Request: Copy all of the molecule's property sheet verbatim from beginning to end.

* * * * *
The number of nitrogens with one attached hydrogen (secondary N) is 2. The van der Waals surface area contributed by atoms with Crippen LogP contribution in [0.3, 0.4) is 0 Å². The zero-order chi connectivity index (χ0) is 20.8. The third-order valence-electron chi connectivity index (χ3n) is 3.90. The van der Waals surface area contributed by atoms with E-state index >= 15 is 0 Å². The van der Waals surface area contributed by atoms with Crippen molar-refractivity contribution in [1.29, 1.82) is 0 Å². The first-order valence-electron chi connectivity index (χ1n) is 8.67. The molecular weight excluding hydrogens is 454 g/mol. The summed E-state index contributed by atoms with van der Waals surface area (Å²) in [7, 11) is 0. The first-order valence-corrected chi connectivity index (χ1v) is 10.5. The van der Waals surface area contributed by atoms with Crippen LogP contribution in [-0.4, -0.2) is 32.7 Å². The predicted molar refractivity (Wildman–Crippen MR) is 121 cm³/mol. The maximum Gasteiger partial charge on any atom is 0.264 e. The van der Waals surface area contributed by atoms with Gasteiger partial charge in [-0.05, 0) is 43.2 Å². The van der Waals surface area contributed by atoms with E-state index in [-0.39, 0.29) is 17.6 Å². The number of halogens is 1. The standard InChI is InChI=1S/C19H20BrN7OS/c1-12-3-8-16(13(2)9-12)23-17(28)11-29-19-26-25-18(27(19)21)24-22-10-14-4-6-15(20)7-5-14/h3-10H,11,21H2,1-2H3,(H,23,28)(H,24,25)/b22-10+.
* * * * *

The number of nitrogens with one attached hydrogen (secondary N) is 2. The van der Waals surface area contributed by atoms with Crippen LogP contribution in [0.3, 0.4) is 0 Å². The zero-order chi connectivity index (χ0) is 20.8. The third-order valence-electron chi connectivity index (χ3n) is 3.90. The van der Waals surface area contributed by atoms with E-state index >= 15 is 0 Å². The van der Waals surface area contributed by atoms with Crippen molar-refractivity contribution in [1.29, 1.82) is 0 Å². The first-order valence-electron chi connectivity index (χ1n) is 8.67. The molecular weight excluding hydrogens is 454 g/mol. The summed E-state index contributed by atoms with van der Waals surface area (Å²) in [7, 11) is 0. The first-order valence-corrected chi connectivity index (χ1v) is 10.5. The van der Waals surface area contributed by atoms with Crippen LogP contribution in [-0.4, -0.2) is 32.7 Å². The predicted molar refractivity (Wildman–Crippen MR) is 121 cm³/mol. The maximum Gasteiger partial charge on any atom is 0.264 e. The van der Waals surface area contributed by atoms with Gasteiger partial charge in [-0.05, 0) is 43.2 Å². The van der Waals surface area contributed by atoms with E-state index in [-0.39, 0.29) is 17.6 Å². The number of halogens is 1. The standard InChI is InChI=1S/C19H20BrN7OS/c1-12-3-8-16(13(2)9-12)23-17(28)11-29-19-26-25-18(27(19)21)24-22-10-14-4-6-15(20)7-5-14/h3-10H,11,21H2,1-2H3,(H,23,28)(H,24,25)/b22-10+.